Chertsey Town

Tuesday 4th February 2020, 1945 Kick Off

Chertsey Town FC vs Ashford Town (Middlesex) FC

The Build Up

It may only be a week since I’ve made an entry on these hallowed pages, but it seems that in those seven days the world as we know it has changed irrevocably.  We’re all dying of a virus caused by (apparently) eating raw bats, the Thames has more cocaine in it than the average banker’s pocket, and the UK is officially out of the EU’s nefarious grip, and back on our way to the sunlit uplands – down a path lined with Union flag bunting.  However, you’ll be reassured to know that as I write this, I have The Chase on in the background – and despite all this change and uncertainty, you can still rely on some absolute throbbers to take the minus offer.

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So, feeling slightly uncomfortable with all this flux, I decided to visit somewhere where surely all was still quaint and as should be – the Surrey commuter belt, and specifically Chertsey Town, where the same curfew bell still tolls as it has for over five hundred years.  Not continuously, obviously – that would be a nightmare for house prices.  Established in 1890, Chertsey Town were coming into this fixture nicely placed in the Isthmian League South Central Division, one of three Step Four leagues managed under the Isthmian System.  With three wins and two draws in their last six matches, the Curfews (named for the aforementioned bell) sat in 7th place, with a game in hand on Waltham Abbey, and a good chance of a Play Off tilt.

It’s been a generally positive return to Step Four football for Chertsey, after cantering to the Combined Counties League Premier title last season – a title they added to with the FA Vase trophy, beating Cray Valley PM 3-1 in the Wembley final to become the first ever winners from Surrey.   Having captained the side for that remarkable season, Kevin Maclaren has now stepped up into the hot seat, taking over following Dave Anderson’s retirement in May.  It’s fair to say, however, that their visitors Ashford Town (Middx) aren’t having quite such an enjoyable season, lying second bottom coming into this fixture, joint on 13 points with the sides above and below them (Northwood and Staines Town, who were incidentally facing off on the same night…).

Formed as Ashford Albion in 1958, the Ash Trees were renamed Ashford Town in 1982 when they became founder members of the Surrey Premier League.  In order to avoid confusing simple-minded FA suits who were unable to differentiate with an Ashford side 77 miles away outside Folkestone, the Middlesex club formally added their famous (Middlesex) suffix in 1990.  Of course, the Kent side have since become a United, just to be difficult.  Ashford played four seasons in the Isthmian League Premier between 2006 and 2010, before dropping down to Step Four, where they finished 11th last time out.  A relatively successful non-league side in the region, Russell Canderton’s side have been champions of the Combined Counties Premier on five occasions, though one would imagine he hasn’t been manager that whole time.  Unbeaten in their last two, the Ash Trees really need to put some distance between themselves and bottom spot – with only one side eligible for relegation, and Northwood and Staines really struggling, Ashford certainly should be pulling clear.

The Ground

I set off for the half hour drive to Alwyns Lane fearing the worst – there’s nothing quite as un-tempting as the M25 during the evening rush hour, but mercifully the traffic was only moderate at worst.  Once I got to the ground, with an hour to spare, it was already getting pretty full – but the very helpful ground staff moved cars around and and made space for parking.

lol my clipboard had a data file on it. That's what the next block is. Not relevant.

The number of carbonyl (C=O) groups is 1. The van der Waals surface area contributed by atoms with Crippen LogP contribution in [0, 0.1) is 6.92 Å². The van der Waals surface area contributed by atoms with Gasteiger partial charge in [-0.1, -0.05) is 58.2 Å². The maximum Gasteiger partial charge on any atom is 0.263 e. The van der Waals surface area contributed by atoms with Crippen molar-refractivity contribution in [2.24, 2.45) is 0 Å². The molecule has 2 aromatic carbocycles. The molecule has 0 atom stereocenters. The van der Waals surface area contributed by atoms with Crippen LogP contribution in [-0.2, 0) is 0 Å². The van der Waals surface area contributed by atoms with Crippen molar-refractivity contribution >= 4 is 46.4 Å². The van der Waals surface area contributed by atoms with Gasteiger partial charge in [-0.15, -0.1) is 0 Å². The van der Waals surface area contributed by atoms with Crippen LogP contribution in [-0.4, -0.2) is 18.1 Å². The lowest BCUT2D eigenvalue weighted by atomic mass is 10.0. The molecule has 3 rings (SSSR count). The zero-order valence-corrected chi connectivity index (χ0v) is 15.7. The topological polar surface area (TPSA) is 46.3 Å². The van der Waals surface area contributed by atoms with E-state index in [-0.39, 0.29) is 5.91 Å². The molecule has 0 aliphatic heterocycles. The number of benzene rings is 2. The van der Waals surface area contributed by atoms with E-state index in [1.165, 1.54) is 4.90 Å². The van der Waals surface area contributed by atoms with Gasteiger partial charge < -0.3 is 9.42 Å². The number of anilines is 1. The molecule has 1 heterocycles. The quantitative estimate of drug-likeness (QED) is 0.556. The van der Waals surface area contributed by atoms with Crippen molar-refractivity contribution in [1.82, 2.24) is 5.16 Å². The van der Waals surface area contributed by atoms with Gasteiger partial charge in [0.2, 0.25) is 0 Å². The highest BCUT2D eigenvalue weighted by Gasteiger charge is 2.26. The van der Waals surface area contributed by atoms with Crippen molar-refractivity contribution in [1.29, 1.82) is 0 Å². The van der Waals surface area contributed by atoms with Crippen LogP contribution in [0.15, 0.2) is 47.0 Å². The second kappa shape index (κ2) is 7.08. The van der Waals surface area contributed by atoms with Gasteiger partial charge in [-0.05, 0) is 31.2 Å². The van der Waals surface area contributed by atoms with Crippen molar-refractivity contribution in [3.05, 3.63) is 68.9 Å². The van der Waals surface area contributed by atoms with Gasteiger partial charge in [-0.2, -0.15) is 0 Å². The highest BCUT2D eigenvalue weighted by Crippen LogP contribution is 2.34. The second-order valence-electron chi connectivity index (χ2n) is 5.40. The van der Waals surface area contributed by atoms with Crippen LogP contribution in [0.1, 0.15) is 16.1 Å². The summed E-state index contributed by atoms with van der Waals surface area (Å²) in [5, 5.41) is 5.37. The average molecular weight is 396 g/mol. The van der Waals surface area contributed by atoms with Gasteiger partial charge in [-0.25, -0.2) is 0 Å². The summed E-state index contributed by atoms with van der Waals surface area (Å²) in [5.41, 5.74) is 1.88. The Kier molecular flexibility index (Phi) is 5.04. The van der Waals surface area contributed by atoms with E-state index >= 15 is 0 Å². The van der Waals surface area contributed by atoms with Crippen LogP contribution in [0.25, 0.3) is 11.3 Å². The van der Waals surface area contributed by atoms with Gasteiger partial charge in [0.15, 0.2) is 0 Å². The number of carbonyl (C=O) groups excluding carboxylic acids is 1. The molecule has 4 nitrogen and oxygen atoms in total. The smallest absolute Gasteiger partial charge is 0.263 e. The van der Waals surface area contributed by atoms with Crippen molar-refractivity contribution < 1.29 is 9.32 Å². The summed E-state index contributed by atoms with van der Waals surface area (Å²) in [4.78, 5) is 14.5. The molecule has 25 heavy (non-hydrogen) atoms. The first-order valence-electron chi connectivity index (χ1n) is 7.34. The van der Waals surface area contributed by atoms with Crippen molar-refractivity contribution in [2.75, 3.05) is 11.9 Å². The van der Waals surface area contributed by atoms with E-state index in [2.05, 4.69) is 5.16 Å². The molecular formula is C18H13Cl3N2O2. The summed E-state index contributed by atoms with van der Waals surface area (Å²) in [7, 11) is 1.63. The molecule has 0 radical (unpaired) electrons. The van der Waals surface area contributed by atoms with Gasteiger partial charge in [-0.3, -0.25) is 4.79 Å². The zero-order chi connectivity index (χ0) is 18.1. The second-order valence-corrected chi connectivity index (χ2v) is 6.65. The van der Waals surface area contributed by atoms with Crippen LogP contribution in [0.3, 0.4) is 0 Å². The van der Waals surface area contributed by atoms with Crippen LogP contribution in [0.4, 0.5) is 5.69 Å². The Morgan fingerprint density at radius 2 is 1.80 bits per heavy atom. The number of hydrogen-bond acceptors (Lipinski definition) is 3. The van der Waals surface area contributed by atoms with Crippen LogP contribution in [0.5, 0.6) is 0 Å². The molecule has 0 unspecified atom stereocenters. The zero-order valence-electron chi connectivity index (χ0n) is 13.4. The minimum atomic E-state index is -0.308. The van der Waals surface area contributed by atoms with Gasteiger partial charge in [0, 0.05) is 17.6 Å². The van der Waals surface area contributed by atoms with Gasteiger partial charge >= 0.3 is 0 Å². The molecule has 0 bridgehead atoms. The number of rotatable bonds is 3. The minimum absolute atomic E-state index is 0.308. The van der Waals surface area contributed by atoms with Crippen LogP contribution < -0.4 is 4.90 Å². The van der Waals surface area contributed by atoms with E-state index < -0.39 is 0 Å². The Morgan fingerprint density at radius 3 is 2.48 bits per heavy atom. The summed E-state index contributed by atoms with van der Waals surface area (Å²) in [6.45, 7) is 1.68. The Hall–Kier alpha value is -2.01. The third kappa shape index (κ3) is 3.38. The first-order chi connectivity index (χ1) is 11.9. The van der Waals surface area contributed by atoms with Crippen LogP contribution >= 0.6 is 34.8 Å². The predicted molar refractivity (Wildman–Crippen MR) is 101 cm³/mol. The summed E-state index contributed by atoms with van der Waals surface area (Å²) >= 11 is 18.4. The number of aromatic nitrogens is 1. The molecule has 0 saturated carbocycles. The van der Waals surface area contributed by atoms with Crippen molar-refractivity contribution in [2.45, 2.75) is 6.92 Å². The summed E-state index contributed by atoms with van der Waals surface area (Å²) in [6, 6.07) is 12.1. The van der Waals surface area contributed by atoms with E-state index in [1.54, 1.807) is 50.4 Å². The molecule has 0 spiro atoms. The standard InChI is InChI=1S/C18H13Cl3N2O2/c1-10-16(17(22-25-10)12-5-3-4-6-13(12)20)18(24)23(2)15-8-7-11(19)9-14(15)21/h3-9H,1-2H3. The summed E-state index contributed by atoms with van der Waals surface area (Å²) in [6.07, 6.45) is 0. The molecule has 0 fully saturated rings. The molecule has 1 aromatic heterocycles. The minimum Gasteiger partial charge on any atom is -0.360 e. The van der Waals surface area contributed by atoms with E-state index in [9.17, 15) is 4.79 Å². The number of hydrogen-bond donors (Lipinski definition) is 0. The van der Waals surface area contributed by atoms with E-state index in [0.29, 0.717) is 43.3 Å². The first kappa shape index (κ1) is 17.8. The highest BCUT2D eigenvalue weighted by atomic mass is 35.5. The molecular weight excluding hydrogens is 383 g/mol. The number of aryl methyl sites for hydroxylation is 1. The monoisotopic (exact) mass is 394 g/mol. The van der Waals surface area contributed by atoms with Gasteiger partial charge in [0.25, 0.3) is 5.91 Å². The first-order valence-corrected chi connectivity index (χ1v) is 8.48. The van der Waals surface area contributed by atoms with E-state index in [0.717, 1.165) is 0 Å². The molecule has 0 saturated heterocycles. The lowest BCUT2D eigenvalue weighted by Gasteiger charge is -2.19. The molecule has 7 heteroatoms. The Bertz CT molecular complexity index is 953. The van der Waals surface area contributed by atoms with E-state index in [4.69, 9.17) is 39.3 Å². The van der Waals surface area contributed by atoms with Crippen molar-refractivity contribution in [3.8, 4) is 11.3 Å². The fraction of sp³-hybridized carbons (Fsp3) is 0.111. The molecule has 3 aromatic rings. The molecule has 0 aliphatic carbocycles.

Chertsey’s ground is far from the worst in the division and has a capacity of 2,500, which regularly hosts over 300 fans – comfortably the highest average attendance in the division, almost 20% higher than the next highest, Tooting & Mitcham United.  The club have made a conscious effort to avoid pricing out the supporters, and at £9 per ticket, it’s pretty consistent with most Step Four equivalents, and the food isn’t overly expensive either – a cheese burger and chips from Lovely Jubblys running to £5.50.

The Match

It was very obvious from the opening exchanges that the 285 fans in attendance were going to be watching a home victory, with the Curfews quickly settling into a rhythm of short, sharp passes through the midfield, and dynamic overlapping support from Matt Drage and Bryan Taylor at full back.  Ashford, on the other hand, seemed content to attempt to wallop the ball in the general direction of Dan Brown’s head as quickly as possible, or, failing that, to slice it aimlessly upfield.

As such, it was no surprise when the hosts took a deserved eighth minute lead, through top scorer Jake Baxter.  I say it surprised no-one, it clearly surprised me, as I was still fiddling with the camera settings and got precisely zero shots of the goal…  An experienced centre-forward, and one of a few former Hartley Wintney players on display, Baxter had started the match with 62 Chertsey goals in 65 matches, and would finish it just one off a 100% scoring record.  On this occasion, he struck into the far corner after he was well found by a cross-field pass by Bryan Taylor.

Andy Crossley in particular was having a great time of it in the middle of the park, with both Baxter and Scott Day dropping deep as required to provide pivots all the way up the field.  In the (shockingly vivid) yellow shirts of Ashford, they were looking shellshocked after the first ten, with pass after pass going astray and more bad touches than a Bloodhound Gang cover band competition.  On 12 minutes, Chertsey went close again, when Sam Murphy swung a free kick in from the right.  It landed at the feet of Michael Peacock, and the current Players’ Player of the Year had time to control, air kick, control again, and finally shoot on target, but it was easily – if a touch acrobatically – tipped over by Aaron Bufton, making only his second Ash Trees appearance.

A minute later, the Curfews had extended their lead.  When Murphy whipped in another corner it was half cleared to Peacock who had taken up a position on the edge of the box.  He looped in a testing ball, which dropped to a sadly unidentified player, who in turn slapped a tame shot goalwards.  Bufton appeared to stumble as he stooped to collect, spilling the ball at the feet of probably the man he’d least like to see in front of him given the circumstances.  Jake Baxter happily prodded the ball home, to rack up his 15th league goal of the season, taking him third behind Max Blackmore and Liam Hope in the scorers’ charts (other results pending).

Baxter should have had his hat-trick in the 22nd minute, and indeed it was such a bad miss, I was convinced the net must have had a (bigger than usual) hole in it.  Once again, Andy Crossley, who debuted for the club over a decade previously against Wembley, was key in midfield, spreading the play right, before a dangerous looking cross found Baxter all alone at the back stick.  With the goal emptier than a Love Island contestant’s brain, Baxter just had to hit the target, from about 8 inches out.  But no, clipped the post and wide.  Devastating.